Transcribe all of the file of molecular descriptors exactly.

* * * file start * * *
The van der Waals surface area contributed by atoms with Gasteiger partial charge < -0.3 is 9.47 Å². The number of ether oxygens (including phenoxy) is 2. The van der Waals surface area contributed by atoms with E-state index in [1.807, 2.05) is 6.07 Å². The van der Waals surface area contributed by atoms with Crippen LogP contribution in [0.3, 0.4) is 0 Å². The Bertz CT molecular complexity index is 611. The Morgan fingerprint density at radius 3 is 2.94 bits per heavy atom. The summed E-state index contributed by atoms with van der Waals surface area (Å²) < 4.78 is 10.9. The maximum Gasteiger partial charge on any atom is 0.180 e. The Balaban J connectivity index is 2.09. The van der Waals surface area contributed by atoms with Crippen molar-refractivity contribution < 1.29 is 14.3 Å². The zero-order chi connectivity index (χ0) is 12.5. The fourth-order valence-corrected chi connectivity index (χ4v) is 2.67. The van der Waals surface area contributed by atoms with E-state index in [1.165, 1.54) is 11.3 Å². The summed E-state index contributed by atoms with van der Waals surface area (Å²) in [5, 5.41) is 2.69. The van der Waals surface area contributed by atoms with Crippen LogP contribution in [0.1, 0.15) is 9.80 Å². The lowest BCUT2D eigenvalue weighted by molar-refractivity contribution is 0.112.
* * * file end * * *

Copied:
The van der Waals surface area contributed by atoms with Gasteiger partial charge < -0.3 is 9.47 Å². The number of ether oxygens (including phenoxy) is 2. The van der Waals surface area contributed by atoms with E-state index in [1.807, 2.05) is 6.07 Å². The van der Waals surface area contributed by atoms with Crippen LogP contribution in [0.3, 0.4) is 0 Å². The Bertz CT molecular complexity index is 611. The Morgan fingerprint density at radius 3 is 2.94 bits per heavy atom. The summed E-state index contributed by atoms with van der Waals surface area (Å²) < 4.78 is 10.9. The maximum Gasteiger partial charge on any atom is 0.180 e. The Balaban J connectivity index is 2.09. The van der Waals surface area contributed by atoms with Crippen molar-refractivity contribution < 1.29 is 14.3 Å². The zero-order chi connectivity index (χ0) is 12.5. The fourth-order valence-corrected chi connectivity index (χ4v) is 2.67. The van der Waals surface area contributed by atoms with E-state index in [1.165, 1.54) is 11.3 Å². The summed E-state index contributed by atoms with van der Waals surface area (Å²) in [5, 5.41) is 2.69. The van der Waals surface area contributed by atoms with Crippen LogP contribution in [0.1, 0.15) is 9.80 Å². The lowest BCUT2D eigenvalue weighted by molar-refractivity contribution is 0.112.